Tag Archive: emergency

Beriev Be-200ChS Altair

Beriev Design Bureau was established in 1934 and is the synonym for the amphibian aircraft not only in Russia but on the world level as well. While most of the amphibians were propeller driven like WW2 era MBR-2 and Cold War Be-6 ‘Madge’ and Be-12 ‘Mail’ aka ‘Chaika’ with the advent of jet age, the constructors soon started to look into application of jet engines on amphibian aircraft. R-1 was the first experimental jet powered amphibian in the early ’50s with the Be-10 entering service later in the decade. Later in the ’70s, Beriev teamed up with Bartini for the experimental futuristic looking VVA-14 of which two prototypes were built. The next Beriev’s jet amphibian project was A-40 Albatros; developed in the ’80s only one prototype was finished with another in the works, when Soviet Union collapsed and the financial crisis shelved further development. To this day, the A-40 is the biggest jet-powered amphibian in the world and the single prototype set 140 world records. It’s current status is unknown as there were some reports of order for the Russian Navy.


Beriev Be-200 is based on the A-40 Albatros design and entered service in 2003. It’s name, ‘Altair’, has two meanings – one is the name of the star in ‘Eagle’ constellation. The other one is the acronym for Al (as Albatros A-40), ta (Taganrog – the place where sea trials take place) and ir (Irkut – the production place). The aircraft is mainly used in firefighting role for which it can carry up to 12 tonnes of water but can also be used as maritime patrol, search and rescue, cargo and passenger roles, seating up to 72 passengers. While the aircraft was built in Irkut, the production line has recently moved to Taganrog.

Be-200s are currently in service with the Russian Ministry of Emergency Situations and Azerbaijan with further orders from Russian MoD and China. It’s first operational use was in 2004 on Italian Sardinia, fighting the forest fires with the Italian services. The success of the operations saw the Be-200s used in Italy, Portugal, Indonesia, Greece, Israel, Serbia and Russia.


The kit

EE’s Be-200 kit is a typical short run kit. Inconsistent panel lines (engraved though), clunky details and ill fit on most of the parts were plaguing this build. But I have to admit it is not that bad in the end. Engines, although rather complex to assemble, represent nicely the depth of D-436TP turbofans. While it is certainly not a ‘shake and bake’ kit, with a little bit of putty, sanding sticks and patience, the lump of plastic can be built into a nice miniature of this unique aircraft. Decals, although flat, are really thin and get into the engraved details without the need of setting solutions. The only inaccuracy I noticed were the main gear doors. They are designed to be attached to the sides of the well and close towards each other. Reference photos show, that they are actually hinged at the front of the wells and close backward. There’s also a third small door covering the forward support strut. I’ve scratchbuilt the missing doors and attached the others according to photographs. Oh, and don’t forget to add a lot of nose weight – the more the better. All in all, despite some problems during construction, this was a rather pleasurable build and brought me another unique looking aircraft into my collection.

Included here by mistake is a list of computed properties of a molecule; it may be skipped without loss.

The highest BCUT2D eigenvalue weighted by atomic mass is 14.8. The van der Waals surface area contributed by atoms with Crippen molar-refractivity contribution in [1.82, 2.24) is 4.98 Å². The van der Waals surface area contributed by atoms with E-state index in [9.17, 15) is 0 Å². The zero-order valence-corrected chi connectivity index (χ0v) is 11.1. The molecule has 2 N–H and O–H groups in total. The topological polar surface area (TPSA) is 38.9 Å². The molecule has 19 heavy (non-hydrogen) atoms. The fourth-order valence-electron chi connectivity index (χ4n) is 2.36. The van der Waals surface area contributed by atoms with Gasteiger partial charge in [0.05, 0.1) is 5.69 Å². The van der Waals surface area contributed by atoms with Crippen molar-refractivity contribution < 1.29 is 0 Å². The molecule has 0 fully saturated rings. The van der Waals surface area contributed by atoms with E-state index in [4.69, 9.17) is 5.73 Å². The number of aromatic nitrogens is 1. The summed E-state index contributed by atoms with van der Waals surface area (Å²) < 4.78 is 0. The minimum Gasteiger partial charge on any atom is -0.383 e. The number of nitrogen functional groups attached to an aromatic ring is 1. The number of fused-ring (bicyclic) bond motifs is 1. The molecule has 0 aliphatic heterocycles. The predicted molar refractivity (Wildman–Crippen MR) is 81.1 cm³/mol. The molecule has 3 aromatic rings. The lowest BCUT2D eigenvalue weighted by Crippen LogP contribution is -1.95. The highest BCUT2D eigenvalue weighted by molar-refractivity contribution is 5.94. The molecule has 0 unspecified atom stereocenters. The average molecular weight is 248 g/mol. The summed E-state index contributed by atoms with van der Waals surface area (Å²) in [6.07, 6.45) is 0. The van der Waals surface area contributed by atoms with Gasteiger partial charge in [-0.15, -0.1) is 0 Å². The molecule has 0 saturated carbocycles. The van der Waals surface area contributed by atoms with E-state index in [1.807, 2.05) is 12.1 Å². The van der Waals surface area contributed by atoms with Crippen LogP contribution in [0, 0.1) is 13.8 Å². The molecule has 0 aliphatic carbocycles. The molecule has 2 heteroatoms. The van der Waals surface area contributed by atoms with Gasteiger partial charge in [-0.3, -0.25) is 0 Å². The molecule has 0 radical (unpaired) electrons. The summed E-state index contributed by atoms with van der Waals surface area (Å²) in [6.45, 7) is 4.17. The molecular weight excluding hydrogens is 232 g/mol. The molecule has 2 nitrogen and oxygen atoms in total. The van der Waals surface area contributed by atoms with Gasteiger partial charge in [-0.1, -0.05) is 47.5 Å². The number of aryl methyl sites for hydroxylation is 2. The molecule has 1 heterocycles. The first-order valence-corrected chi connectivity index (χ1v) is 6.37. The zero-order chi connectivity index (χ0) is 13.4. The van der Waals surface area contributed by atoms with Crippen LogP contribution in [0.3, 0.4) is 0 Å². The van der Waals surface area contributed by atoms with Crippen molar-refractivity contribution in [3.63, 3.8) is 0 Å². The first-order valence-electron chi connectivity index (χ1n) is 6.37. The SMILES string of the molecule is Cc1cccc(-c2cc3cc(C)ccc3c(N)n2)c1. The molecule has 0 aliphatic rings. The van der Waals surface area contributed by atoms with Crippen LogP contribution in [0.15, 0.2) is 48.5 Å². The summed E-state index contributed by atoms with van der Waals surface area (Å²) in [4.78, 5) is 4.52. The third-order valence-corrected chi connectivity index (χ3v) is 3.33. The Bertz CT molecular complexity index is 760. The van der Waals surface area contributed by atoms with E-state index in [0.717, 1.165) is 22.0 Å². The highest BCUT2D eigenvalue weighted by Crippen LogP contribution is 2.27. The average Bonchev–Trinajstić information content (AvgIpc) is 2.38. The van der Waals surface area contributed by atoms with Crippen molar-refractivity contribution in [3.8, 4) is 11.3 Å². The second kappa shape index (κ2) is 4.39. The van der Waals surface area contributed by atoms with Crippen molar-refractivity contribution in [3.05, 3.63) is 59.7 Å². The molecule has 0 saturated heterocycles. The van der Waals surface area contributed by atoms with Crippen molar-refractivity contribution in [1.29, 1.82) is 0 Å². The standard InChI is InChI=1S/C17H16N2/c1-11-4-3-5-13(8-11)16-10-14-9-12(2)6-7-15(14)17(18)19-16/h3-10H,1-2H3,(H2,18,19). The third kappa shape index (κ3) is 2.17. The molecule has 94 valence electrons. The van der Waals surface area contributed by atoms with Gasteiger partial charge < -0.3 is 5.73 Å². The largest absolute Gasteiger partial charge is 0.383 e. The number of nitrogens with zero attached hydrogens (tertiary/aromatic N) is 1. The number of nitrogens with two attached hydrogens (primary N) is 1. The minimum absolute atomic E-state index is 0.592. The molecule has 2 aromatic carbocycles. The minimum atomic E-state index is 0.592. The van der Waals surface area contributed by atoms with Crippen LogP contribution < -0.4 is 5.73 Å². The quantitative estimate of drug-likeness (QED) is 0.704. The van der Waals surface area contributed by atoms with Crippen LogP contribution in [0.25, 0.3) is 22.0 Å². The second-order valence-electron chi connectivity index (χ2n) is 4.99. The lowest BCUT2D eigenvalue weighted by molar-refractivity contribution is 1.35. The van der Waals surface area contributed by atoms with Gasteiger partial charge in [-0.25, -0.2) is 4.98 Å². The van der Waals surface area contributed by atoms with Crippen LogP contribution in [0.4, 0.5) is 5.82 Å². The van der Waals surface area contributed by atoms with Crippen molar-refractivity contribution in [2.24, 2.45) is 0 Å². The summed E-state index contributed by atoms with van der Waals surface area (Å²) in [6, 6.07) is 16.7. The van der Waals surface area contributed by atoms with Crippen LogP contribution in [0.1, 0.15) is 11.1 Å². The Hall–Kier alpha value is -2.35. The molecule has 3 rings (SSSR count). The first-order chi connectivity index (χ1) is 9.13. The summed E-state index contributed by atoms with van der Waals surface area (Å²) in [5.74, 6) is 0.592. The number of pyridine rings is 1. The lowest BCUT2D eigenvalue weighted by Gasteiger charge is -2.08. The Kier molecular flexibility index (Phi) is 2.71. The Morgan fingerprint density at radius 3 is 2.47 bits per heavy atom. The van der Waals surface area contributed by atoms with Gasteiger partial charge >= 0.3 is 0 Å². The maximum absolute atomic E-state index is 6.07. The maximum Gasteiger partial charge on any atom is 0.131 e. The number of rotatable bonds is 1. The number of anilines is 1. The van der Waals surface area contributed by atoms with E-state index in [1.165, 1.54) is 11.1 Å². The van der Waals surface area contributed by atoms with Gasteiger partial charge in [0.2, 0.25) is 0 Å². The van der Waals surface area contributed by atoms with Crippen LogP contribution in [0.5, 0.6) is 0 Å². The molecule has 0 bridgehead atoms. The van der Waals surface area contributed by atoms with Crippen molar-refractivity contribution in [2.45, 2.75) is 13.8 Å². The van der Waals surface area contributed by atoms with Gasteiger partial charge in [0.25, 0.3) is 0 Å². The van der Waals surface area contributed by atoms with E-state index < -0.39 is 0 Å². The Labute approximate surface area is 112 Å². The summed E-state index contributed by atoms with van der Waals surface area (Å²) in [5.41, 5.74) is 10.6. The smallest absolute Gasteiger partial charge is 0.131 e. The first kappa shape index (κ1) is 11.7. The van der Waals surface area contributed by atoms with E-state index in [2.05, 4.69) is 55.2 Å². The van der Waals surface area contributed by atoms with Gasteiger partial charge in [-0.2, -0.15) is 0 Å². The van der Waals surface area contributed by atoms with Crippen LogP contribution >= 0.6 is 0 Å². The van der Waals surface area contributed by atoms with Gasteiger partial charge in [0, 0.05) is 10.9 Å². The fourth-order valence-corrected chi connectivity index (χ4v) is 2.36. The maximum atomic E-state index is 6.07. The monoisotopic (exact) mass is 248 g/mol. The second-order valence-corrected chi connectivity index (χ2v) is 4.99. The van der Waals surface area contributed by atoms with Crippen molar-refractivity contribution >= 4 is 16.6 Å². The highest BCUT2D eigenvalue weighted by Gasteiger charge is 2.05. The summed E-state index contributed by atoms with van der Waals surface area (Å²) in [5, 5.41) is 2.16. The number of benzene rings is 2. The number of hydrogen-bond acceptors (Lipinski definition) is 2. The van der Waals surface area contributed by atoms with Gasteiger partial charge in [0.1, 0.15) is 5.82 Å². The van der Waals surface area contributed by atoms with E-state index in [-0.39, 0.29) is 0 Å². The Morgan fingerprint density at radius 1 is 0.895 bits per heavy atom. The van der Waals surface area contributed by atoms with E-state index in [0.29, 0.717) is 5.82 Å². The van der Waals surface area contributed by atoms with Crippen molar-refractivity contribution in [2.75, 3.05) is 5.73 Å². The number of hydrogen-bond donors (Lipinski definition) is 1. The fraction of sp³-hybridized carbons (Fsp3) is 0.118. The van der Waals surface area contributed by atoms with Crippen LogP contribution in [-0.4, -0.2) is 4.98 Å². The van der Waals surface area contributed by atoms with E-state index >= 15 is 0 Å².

Model Data
Company: Eastern Express
Scale: 1:144
Aftermarket: /
Paints used: Mr.Paint (MRP-4 White, MRP-41 Red, MRP-45 Dark Blue, MRP-186 Light Grey)



A-10A Thunderbolt II

Revell (Italeri reboxed) 1:72 with Eduard photoetched zoom set, Balkan Models ‘Last Flight over Balkans’ decal sheet, Northstar models LAU-117 with AGM-65 and Mk.82s from Hasegawa weapons set. Check the Work in Progress in the menu above if you are interested in all the work that needed to be done to bring up this model to the 1999 version.


As you are probably wondering about the green engine nacelle – This model represents a bird, that was used in 1999 Operation Allied Force, over Serbia. The incident happened on May 2nd, 1999 and the pilot that day was Major Paul “Goldie” Haun. He was tasked a FAC-A duty over Eastern Kosovo, which was relatively calm those days, with most of the action going on in Western part of it. Lynx 11 was his callsign that day; joining him as his wingman (Lynx 12) was Captain Andy “Buffy” Gebara, an ex-B-52 pilot. The pair worked some 30miles north over Pristina when he spotted a single 2S1 122mm self-propelled artillery piece near a tree line. As AWACS was closing down the East part of Kosovo due to the lack of SEAD assets, Goldie had just one shot of taking out that target. He got an unsteady lock on the targets and decided to test his luck and launched Maverick which hit the target. Retreating South he spotted two tanks in some valley near Gnjilane town and marked their position and proceeded to tanker for aerial refueling. He managed to get 20 minutes of SEAD support and pushed with the attack… Unfortunately he messed up his initial run and broke off the attack and reengaged but couldn’t get a Maverick lock on the targets, while Mk.82s were not accurate enough for such attack. The decision was made that Buffy should drop two Mk.82s on the target while Goldie will follow with a gun straffe. Buffy saw some good gun hits on the targets but momentarily lost view of Goldie. And that’s when Goldie reported “I’m hit!” MANPAD, probably Strela 2 or Igla, hit Goldie’s right engine and he had to struggle to keep the aircraft as stable as possible. To make things even worse, he was now flying at lower altitude, in the reach of bad guys SAM and AAA systems. They headed towards South, towards Macedonia, towards safety. It was later discovered that even left engine was quite damaged from ingesting bits and pieces of the left one and the missile. He had to maintain 1 degree nose down attitude just to keep the airspeed. Finally he managed to reach Skopje in Macedonia and successfully landed. As for the green nacelle. The below photos show you the damaged bird and the progress during replacement of the engine. My best bet would be, that the replacement arrived from Davis-Monthan AFB, from a Euro-1 painted bird.

If you want to read more about this incident as well as A-10 operations in Allied Force, you can get a free e-book A-10s over Kosovo here: http://www.dtic.mil/dtic/tr/fulltext/u2/a421682.pdf

Below photographs were found on the internet, some appear to be stills from the video.